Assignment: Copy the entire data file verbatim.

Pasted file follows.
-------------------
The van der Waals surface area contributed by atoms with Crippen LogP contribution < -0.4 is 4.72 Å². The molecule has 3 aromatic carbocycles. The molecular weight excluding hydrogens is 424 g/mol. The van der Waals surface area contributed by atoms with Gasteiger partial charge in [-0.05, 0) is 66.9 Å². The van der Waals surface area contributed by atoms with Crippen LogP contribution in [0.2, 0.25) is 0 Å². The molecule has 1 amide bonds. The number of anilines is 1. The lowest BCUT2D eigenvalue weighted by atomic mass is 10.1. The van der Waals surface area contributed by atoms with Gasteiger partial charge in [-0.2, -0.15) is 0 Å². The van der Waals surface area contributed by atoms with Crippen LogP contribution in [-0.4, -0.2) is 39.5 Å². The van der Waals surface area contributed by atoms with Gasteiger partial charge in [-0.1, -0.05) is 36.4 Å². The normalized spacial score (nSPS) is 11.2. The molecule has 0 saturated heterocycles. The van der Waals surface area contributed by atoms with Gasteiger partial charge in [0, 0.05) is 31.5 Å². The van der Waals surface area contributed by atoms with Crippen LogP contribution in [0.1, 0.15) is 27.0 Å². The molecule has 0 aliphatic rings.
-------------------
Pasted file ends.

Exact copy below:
The van der Waals surface area contributed by atoms with Crippen LogP contribution < -0.4 is 4.72 Å². The molecule has 3 aromatic carbocycles. The molecular weight excluding hydrogens is 424 g/mol. The van der Waals surface area contributed by atoms with Gasteiger partial charge in [-0.05, 0) is 66.9 Å². The van der Waals surface area contributed by atoms with Crippen LogP contribution in [0.2, 0.25) is 0 Å². The molecule has 1 amide bonds. The number of anilines is 1. The lowest BCUT2D eigenvalue weighted by atomic mass is 10.1. The van der Waals surface area contributed by atoms with Gasteiger partial charge in [-0.2, -0.15) is 0 Å². The van der Waals surface area contributed by atoms with Crippen LogP contribution in [-0.4, -0.2) is 39.5 Å². The van der Waals surface area contributed by atoms with Gasteiger partial charge in [-0.1, -0.05) is 36.4 Å². The normalized spacial score (nSPS) is 11.2. The molecule has 0 saturated heterocycles. The van der Waals surface area contributed by atoms with Gasteiger partial charge in [0, 0.05) is 31.5 Å². The van der Waals surface area contributed by atoms with Crippen LogP contribution in [0.1, 0.15) is 27.0 Å². The molecule has 0 aliphatic rings.